A Poem from ‘Tenderman’ by Tim Bowling


The Tenderman’s Brief History of the Late Twentieth Century

Quebec threatened to separate, we killed the salmon.
The last chopper left Saigon, we killed the salmon.
Someone took a potshot at the Pope.
Someone winged the President of the States.
Someone plugged a Beatle.
We kept on killing the salmon.

The computer came into the home,
many people on cellphones stopped
using words like “cripple” and “Indian,”
they lined up at bank machines,
they swiped cards and burned CDs,
they taped shows to watch them later,
unreal shows about reality,
highlights of the wars for oil,
they camcordered their birthday parties
and the weddings (never the funerals),
and we killed the salmon.

Some of the salmon we killed
were made of chemicals and plastics
and raised in pens
and they died listless in our nets.
There weren’t as many of the other kind,
but we killed both.

Children went to daycare in plastic diapers,
pre-school care before school opened
and after-school care after school closed.
The wharves and the streets were mostly clear of them . . .
for fear of sexual predation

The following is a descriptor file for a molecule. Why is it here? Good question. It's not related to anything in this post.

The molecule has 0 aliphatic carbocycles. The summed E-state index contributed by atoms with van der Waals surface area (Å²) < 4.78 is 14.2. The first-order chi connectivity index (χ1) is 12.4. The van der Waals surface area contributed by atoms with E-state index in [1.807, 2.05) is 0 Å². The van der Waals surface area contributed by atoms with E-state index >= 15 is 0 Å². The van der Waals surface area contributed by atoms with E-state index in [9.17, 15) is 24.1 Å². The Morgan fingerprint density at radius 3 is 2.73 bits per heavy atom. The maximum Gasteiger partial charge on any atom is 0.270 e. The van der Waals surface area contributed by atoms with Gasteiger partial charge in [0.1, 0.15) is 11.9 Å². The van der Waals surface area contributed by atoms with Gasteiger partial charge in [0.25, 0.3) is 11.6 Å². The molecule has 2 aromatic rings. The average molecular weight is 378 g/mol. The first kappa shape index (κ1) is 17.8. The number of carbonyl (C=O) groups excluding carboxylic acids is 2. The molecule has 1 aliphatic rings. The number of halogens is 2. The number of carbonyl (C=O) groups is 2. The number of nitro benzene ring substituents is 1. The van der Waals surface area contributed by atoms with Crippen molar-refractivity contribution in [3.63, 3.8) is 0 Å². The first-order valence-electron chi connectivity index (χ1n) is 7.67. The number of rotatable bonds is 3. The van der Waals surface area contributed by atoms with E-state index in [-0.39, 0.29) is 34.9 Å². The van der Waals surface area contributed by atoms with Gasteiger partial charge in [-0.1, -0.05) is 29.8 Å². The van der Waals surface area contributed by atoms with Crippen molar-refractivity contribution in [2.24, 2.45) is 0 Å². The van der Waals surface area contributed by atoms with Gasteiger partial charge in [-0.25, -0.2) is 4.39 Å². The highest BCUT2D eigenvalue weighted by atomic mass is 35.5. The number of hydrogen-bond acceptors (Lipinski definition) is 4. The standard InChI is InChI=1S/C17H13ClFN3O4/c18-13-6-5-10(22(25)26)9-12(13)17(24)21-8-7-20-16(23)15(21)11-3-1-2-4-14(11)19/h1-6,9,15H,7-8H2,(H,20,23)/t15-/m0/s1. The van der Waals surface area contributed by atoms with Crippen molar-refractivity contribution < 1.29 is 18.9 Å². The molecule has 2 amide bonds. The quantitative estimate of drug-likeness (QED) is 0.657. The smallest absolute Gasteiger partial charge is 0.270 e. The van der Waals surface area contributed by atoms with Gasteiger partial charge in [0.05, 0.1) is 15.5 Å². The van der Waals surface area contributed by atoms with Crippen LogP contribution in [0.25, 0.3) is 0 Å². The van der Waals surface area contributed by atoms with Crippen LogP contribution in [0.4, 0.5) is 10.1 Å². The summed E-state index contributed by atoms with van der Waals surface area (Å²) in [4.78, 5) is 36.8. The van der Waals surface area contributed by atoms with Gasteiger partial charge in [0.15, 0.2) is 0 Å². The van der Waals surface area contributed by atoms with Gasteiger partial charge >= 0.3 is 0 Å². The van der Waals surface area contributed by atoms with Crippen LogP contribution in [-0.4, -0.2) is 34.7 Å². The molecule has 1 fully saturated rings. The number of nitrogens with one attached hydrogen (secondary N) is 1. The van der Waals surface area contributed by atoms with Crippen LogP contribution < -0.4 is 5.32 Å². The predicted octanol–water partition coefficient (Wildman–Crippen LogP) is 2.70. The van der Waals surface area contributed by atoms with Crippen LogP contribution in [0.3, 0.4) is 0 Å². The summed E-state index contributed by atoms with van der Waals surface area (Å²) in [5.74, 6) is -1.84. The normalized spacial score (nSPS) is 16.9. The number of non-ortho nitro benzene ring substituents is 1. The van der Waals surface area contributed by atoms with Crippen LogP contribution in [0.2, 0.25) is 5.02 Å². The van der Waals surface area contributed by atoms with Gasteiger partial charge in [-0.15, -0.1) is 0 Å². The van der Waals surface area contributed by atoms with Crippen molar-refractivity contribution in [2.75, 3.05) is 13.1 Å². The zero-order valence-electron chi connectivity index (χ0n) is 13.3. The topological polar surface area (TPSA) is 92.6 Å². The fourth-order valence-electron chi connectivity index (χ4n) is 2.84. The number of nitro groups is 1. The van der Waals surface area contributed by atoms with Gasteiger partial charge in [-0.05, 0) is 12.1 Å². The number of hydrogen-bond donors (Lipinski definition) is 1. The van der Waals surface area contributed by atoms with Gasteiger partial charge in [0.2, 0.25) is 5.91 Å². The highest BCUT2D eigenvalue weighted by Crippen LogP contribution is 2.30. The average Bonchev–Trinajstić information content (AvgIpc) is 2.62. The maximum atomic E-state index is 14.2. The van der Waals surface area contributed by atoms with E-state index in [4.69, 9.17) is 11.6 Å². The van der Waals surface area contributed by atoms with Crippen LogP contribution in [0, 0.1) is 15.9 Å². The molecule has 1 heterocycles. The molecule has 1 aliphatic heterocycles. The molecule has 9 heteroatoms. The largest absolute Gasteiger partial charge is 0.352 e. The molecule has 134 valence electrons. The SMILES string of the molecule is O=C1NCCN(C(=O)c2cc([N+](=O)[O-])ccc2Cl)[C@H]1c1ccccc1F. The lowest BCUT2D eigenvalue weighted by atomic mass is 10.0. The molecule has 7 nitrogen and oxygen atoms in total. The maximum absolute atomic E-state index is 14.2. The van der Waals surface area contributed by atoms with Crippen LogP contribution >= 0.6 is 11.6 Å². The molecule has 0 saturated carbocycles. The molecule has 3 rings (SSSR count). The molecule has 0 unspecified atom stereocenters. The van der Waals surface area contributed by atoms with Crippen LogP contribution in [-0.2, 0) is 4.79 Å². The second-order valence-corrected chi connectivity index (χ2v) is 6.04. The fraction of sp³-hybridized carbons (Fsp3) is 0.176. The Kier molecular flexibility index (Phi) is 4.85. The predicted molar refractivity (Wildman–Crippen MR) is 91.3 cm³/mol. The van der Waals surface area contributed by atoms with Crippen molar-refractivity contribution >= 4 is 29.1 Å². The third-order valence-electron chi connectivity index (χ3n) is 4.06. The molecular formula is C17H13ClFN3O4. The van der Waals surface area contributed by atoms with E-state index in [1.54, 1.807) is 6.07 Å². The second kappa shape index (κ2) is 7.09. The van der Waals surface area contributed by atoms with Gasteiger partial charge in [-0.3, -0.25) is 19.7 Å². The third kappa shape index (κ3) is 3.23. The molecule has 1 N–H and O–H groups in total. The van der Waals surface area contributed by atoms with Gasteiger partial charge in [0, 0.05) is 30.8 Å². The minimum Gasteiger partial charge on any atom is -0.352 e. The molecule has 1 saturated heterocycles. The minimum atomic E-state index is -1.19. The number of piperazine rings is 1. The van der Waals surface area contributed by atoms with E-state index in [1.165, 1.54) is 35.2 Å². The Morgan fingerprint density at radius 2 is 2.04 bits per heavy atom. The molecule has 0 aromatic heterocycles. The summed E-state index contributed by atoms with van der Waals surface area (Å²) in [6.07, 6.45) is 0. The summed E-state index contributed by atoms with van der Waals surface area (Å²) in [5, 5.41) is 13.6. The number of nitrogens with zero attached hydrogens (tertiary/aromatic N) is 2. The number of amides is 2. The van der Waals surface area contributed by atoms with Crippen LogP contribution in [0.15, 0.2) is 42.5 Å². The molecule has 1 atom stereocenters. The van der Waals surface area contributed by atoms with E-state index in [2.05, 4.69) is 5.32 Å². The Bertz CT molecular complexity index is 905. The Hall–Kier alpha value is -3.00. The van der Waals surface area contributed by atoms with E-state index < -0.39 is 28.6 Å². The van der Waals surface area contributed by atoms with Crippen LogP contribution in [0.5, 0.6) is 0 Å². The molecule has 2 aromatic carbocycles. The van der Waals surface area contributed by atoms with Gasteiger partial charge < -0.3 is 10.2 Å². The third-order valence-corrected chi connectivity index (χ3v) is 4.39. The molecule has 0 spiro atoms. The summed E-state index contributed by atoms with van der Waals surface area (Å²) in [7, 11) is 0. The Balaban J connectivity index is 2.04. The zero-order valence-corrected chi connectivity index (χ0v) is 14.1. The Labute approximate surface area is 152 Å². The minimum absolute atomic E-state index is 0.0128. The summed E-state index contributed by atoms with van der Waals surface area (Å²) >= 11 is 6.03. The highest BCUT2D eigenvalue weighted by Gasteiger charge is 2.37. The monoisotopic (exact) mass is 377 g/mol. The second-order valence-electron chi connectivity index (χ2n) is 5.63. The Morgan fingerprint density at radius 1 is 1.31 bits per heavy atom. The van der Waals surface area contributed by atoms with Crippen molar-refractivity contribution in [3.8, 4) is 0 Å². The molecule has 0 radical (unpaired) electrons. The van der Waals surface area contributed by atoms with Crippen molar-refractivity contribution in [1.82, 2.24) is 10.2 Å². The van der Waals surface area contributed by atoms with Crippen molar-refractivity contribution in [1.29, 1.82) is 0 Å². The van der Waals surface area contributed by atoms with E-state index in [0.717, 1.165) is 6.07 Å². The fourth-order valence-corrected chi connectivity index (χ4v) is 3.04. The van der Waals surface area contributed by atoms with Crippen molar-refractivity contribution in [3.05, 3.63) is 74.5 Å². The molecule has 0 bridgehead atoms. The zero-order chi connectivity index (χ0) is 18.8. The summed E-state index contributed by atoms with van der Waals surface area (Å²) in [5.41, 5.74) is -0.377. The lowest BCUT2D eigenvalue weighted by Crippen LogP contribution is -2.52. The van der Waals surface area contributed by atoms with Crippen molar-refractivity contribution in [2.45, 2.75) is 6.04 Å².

and fear of accident
and fear of the deadly random . . .
the fields and riverbanks were mostly clear of them.
Less seen and less heard
they watched DVDs in mini-vans
and had scheduled times to play.

By the end of this period
we hardly ever killed the salmon,
we rarely got the chance.
But the salmon died, keep dying.

It is hoped we will someday reach Mars
and walk there
on the planet stained with all the blood
we did not spill, that eluded us—
evanescent, drifting ether,

Re-printed with permission of the publisher from The Tenderman, by Tim Bowling, Nightwood Editions 2012.

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Tim Bowling

Tim Bowling's twentieth book, a novel titled The Heavy Bear, was published this spring by Wolsak and Wynn. Born and raised near Vancouver, he has lived in Edmonton for the past twenty years.